“As to  costs , in the ordinary way one would expect the judge to penalise the dishonest and fraudulent claimant in  costs . It is entirely appropriate in a case of this detained order the claimants to pay the  costs  of any part of the process which had been cause bid his fraud or dishonesty and moreover to do so by making orders for  costs  on an indemnity basis. Such  costs  orders may often be in substantial sums, perhaps leaving the claimant out of pocket. It seems to the court that the prospect of such orders is likely to be a real deterrent.”

24. 23. If the overall effect of the Recorder’s order was had Mr Rehill would be entitled to recover the  costs  of advancing a dishonest case then I would agree that he would have erred in principle. But I do not consider that that is the effect of his order. In Ultraframe UK Limited v Fielding [2006] EWCA Civ 1660[2007] 2 All ER 983 this court held that  costs  incurred in promoting a dishonest case cannot be said to have been “reasonably incurred” and that such a point could be raise odd a detailed assessment, at least if the judge said that it could be. Waller LJ said at paragraph 34:

“It seems me that consideration of a party’s conduct should normally take place both at the stage when a judge is considering what order for  costs  he should make and then during assessment. But court will want to ensure that dishonesty is penalised but that the party is not placed in double jeopardy. Ultimately the question is one of the proper construction of the order made by the judge.”

25. 24. He added at [37] that if as a matter of interpretation of the judge’s order the dishonest party is prevented from recovering his  costs  and fighting a dishonest case then there is no error of principle. Mr Ferm confirmed that the power to disallow  costs  or the power to order Mr Rehill to pay part of the bus company’s  costs  pursuant to CPR Part 44.14 would be open to the  costs  judge and that the Recorder had not pre judged that issue.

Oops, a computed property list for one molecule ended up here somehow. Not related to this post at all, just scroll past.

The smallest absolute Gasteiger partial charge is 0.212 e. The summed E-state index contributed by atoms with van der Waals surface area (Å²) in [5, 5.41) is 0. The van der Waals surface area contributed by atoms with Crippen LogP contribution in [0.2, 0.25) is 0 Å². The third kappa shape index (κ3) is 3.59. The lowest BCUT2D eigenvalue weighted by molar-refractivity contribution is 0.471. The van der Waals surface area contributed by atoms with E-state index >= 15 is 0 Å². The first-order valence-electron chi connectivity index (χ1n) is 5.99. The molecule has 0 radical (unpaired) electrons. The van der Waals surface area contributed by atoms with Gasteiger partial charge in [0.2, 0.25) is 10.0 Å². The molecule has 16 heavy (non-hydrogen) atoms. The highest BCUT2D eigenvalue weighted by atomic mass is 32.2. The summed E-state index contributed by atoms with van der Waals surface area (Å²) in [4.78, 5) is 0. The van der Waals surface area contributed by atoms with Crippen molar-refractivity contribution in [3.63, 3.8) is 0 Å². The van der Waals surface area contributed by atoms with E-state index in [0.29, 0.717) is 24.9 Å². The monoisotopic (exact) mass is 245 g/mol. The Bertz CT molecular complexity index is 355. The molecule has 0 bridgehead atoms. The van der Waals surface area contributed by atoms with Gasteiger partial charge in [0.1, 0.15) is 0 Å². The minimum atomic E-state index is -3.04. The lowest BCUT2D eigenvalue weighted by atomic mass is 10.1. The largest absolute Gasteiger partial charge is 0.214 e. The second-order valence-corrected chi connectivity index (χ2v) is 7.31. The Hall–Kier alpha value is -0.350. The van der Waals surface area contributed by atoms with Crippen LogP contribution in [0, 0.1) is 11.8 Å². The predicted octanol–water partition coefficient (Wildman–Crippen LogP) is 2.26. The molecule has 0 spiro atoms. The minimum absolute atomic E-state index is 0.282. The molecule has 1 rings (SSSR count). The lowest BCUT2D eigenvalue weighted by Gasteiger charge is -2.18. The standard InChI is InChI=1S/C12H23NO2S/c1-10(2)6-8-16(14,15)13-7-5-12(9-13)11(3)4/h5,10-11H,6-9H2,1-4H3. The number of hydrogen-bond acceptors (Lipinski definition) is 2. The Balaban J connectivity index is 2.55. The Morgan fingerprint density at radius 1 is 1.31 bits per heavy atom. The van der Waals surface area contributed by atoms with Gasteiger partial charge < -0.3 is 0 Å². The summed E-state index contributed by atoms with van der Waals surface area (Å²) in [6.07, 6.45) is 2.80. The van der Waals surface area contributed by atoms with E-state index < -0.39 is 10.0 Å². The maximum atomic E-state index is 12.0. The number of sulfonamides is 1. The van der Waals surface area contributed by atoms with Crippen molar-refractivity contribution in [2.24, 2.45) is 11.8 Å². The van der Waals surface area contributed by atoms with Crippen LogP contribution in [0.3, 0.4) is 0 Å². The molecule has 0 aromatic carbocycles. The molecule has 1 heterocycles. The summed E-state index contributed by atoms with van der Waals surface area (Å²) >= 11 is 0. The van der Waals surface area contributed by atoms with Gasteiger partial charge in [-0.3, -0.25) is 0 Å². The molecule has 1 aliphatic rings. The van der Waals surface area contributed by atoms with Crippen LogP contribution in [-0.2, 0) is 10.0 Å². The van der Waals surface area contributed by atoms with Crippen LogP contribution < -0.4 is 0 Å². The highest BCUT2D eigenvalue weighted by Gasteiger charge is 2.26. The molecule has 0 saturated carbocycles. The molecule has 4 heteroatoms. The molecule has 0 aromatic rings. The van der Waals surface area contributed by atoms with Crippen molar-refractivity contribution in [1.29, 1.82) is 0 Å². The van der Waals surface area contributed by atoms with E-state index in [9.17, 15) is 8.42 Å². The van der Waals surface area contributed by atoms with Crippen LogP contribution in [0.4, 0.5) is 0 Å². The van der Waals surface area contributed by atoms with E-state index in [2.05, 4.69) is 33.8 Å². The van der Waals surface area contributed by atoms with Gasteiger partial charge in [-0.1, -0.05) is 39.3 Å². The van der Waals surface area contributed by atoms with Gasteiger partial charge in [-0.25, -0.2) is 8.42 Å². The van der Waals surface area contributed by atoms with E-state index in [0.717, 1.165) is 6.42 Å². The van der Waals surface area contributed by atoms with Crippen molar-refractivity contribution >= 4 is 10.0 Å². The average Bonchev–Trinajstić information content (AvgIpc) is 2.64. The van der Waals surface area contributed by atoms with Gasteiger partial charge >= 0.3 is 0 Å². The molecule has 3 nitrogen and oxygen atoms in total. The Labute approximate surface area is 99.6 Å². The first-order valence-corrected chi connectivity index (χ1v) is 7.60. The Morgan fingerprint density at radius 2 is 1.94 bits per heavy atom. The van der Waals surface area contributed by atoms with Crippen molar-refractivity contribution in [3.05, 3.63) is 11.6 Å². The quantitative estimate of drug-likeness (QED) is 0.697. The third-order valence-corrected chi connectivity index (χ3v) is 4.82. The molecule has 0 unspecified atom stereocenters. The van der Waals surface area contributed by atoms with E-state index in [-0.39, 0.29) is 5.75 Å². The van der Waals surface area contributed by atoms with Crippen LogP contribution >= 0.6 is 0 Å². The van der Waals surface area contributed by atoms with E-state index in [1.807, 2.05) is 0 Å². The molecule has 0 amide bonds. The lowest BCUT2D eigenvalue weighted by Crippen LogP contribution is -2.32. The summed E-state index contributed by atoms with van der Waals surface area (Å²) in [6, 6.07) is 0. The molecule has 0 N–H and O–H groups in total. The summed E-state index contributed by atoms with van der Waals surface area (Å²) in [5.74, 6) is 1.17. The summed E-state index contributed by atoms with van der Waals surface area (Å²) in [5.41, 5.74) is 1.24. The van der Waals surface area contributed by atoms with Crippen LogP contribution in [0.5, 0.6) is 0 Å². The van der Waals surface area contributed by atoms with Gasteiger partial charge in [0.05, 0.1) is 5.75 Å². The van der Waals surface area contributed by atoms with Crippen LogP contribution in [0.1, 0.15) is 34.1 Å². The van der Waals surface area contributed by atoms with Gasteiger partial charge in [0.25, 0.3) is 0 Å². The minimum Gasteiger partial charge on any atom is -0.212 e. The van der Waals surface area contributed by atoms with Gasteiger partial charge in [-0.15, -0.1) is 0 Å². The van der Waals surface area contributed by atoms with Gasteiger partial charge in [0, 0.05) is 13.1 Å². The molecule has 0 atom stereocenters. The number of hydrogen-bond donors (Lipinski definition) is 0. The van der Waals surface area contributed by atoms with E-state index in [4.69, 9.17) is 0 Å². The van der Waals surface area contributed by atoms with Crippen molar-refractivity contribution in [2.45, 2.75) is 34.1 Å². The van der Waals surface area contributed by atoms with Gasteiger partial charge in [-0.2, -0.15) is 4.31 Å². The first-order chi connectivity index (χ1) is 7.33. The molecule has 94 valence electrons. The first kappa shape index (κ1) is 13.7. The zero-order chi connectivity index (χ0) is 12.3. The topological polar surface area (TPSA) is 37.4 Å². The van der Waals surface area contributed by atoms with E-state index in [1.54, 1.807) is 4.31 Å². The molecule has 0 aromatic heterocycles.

26. 25. CPR Part 44.14 applies where the conduct of a party or his legal representative before or during the proceedings was unreasonable or improper. Sub rule (2) goes on to provide:

“Where paragraph 1 applies the court may (a) disallow all or part of the  costs  which are being assessed or (b) order the party at fault or his legal representative to pay  costs  which he has caused any other party to incur.”

27. 26. Properly applied, the exercise of that power would itself result in the disallowing of any part of Mr Rehill’s  costs  incurred in advancing a dishonest case and might also result in his having to pay the bus company’s  costs  of combating that dishonest case. Once one appreciates that the agreed terms recorded in paragraph E of the schedule to the order allow the bus company to contend on the detailed assessment that Mr Rehill should not be entitled to recover his  costs  of advancing a dishonest case the judge’s observation about a further penal order for  costs  becomes intelligible. It must also follow that the judge’s observations about Mr Rehill’s conduct cannot be taken as having been intended to bind the  costs  judge, not least because that would be to go behind the terms of the agreed paragraph E.

28. 27. Although in his written argument Mr Ferm stressed the terms of the  offer  of 10 July 2009, I do not consider that conformably with Ultraframe UK Limited v Fielding an  offer  to pay Mr Rehill’s “reasonable  costs ” can be interpreted as an  offer  to pay the  costs  incurred in advancing a dishonest case.”